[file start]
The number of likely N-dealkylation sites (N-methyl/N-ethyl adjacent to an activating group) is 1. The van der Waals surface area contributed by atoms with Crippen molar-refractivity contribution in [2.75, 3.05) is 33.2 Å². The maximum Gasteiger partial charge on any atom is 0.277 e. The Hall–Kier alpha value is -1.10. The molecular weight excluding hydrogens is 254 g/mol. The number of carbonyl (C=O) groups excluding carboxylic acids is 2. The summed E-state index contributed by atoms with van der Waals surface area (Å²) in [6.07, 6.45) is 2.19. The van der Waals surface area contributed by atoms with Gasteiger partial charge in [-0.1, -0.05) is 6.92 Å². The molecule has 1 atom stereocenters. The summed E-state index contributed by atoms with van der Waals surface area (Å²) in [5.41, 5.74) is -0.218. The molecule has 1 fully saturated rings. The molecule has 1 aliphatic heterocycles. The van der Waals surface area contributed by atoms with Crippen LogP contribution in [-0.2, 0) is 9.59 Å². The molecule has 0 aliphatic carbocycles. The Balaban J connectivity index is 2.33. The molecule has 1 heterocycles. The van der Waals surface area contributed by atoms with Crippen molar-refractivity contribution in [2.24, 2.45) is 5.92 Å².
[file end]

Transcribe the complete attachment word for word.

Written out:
The number of likely N-dealkylation sites (N-methyl/N-ethyl adjacent to an activating group) is 1. The van der Waals surface area contributed by atoms with Crippen molar-refractivity contribution in [2.75, 3.05) is 33.2 Å². The maximum Gasteiger partial charge on any atom is 0.277 e. The Hall–Kier alpha value is -1.10. The molecular weight excluding hydrogens is 254 g/mol. The number of carbonyl (C=O) groups excluding carboxylic acids is 2. The summed E-state index contributed by atoms with van der Waals surface area (Å²) in [6.07, 6.45) is 2.19. The van der Waals surface area contributed by atoms with Gasteiger partial charge in [-0.1, -0.05) is 6.92 Å². The molecule has 1 atom stereocenters. The summed E-state index contributed by atoms with van der Waals surface area (Å²) in [5.41, 5.74) is -0.218. The molecule has 1 fully saturated rings. The molecule has 1 aliphatic heterocycles. The van der Waals surface area contributed by atoms with Crippen LogP contribution in [-0.2, 0) is 9.59 Å². The molecule has 0 aliphatic carbocycles. The Balaban J connectivity index is 2.33. The molecule has 1 heterocycles. The van der Waals surface area contributed by atoms with Crippen molar-refractivity contribution in [2.24, 2.45) is 5.92 Å².